[Air-L] Privacy Buzz

Richard Forno rforno at infowarrior.org
Wed Feb 17 04:15:00 PST 2010

On Feb 16, 2010, at 22:37 , Jean Burgess wrote:

> However, the commercial imperatives of platform providers introduce
> genuinely new and difficult questions, precisely because their ways of
> engaging us as users, their regulatory mechanisms, their governance
> structures etc etc take little or no account of their role in  
> producing
> public good.

  Let's take that a step farther and look at how these new  
technologies are received and embraced by the masses.   At times I  
really think humans are like magpies -- we are attracted to shiny  
objects and shall, after a cursory examination, incorporate said shiny  
objects into our daily life, families, communities, industries, and  
societies. Then -- and only then -- might we realize there may be any  
consequences we might not like.   But by then, it's too late, we've  
grown accustomed to it, and so we shrug those concerns off (either  
intentionally or otherwise) as the "price of living in the Internet  
age" and carry on with our lives.

Actually that's an interesting thing to ponder, come to think of  
it.....I see this within the information security realm all the time.

> Where you say Google's "provision of "free" services makes it come  
> to feel
> more like a public utility than a cutthroat commercial entity", I  
> say it in
> some ways actually *is* a public utility. And in fact our  
> participation via
> these platforms already includes the practices of citizenship.

I've had this thought for a while now.  At what point does a Google or  
Akamai become a public utility?    If Akamai goes down, what are the  
consequences for not only informaiton distribution for companies *and*  

> But then thirdly, just because I want to say it (and not necessarily  
> to you
> personally), I must say as a cultural studies scholar I can't accept  
> the
> false consciousness explanation for how Googlespacebooktube have  
> come to be
> popular in the first place (we are seduced by the tools of our own
> enslavement which we misrecognise as agency - by which one must mean,
> *other* people suffer from this misrecognition). If we want to dream  
> of
> alternatives, then we need to understand this too, not as
> seduction/manipulation, but in terms of an invitation to participate.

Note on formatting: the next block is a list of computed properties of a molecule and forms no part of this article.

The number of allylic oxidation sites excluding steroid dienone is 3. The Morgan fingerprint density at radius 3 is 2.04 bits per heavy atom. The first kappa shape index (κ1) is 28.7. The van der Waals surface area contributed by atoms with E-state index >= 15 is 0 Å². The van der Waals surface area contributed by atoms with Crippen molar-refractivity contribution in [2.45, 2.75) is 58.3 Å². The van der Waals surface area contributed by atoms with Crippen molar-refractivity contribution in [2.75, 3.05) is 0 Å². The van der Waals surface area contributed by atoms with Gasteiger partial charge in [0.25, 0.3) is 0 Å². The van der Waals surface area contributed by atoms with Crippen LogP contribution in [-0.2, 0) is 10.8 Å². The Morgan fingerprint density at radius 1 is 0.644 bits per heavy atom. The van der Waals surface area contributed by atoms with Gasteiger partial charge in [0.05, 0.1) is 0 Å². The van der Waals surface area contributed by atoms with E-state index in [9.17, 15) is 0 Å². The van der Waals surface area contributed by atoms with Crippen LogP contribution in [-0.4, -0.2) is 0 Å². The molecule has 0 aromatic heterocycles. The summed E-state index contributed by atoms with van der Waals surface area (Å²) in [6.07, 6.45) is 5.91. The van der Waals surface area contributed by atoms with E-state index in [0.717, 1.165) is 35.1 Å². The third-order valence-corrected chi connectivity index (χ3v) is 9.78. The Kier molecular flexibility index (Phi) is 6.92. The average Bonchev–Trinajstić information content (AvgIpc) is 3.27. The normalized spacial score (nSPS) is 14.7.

The invitation is made by making it free, fun, and viral.  So folks  
flock like magpies toward it and then, as I said above, maybe realize  
too late they can't easily 'disconnect' without breaking their social  
ties in cyberspace, or at least making it more incovenient for others  
to include them in interaction via such services.  As I said the other  
day, I have friends who would love me to be on Facebook because they  
end up emailing me photos of events and reunions. Sure, it's a PITA  
for them at times, and they may stop sending me updates......but since  
I've chosen not to participate, I will deal with the consequences of  
my decision.   My social network is built, sustained, and coordinated  
on my terms, not through any one company.  Ergo I am beholden to  
nobody's service. licensing, DRM, or proprietary API.[1]  :)

Christian makes some good points. Embracing the shiny is not a bad  
thing, we just need to recognize the potential consequences and not  
just the convenience.  A common maxim in the commodities futures  
trading world is that "amateurs focus on how much they can make per  
trade; responsible professionals focus on what they might lose per  
trade."   The same applies here on a variety of levels, I think.


[1] Though if the rumors of free Kindles for Amazon Prime customers is  
true, I'll let 'em send me one and will download a few books to play  
with the device.  That said, I still prefer hard-copy that I 'own' and  
ones where nobody can observe from afar how many pages I read,  when I  
read them, or if I skip a chapter.   *g*

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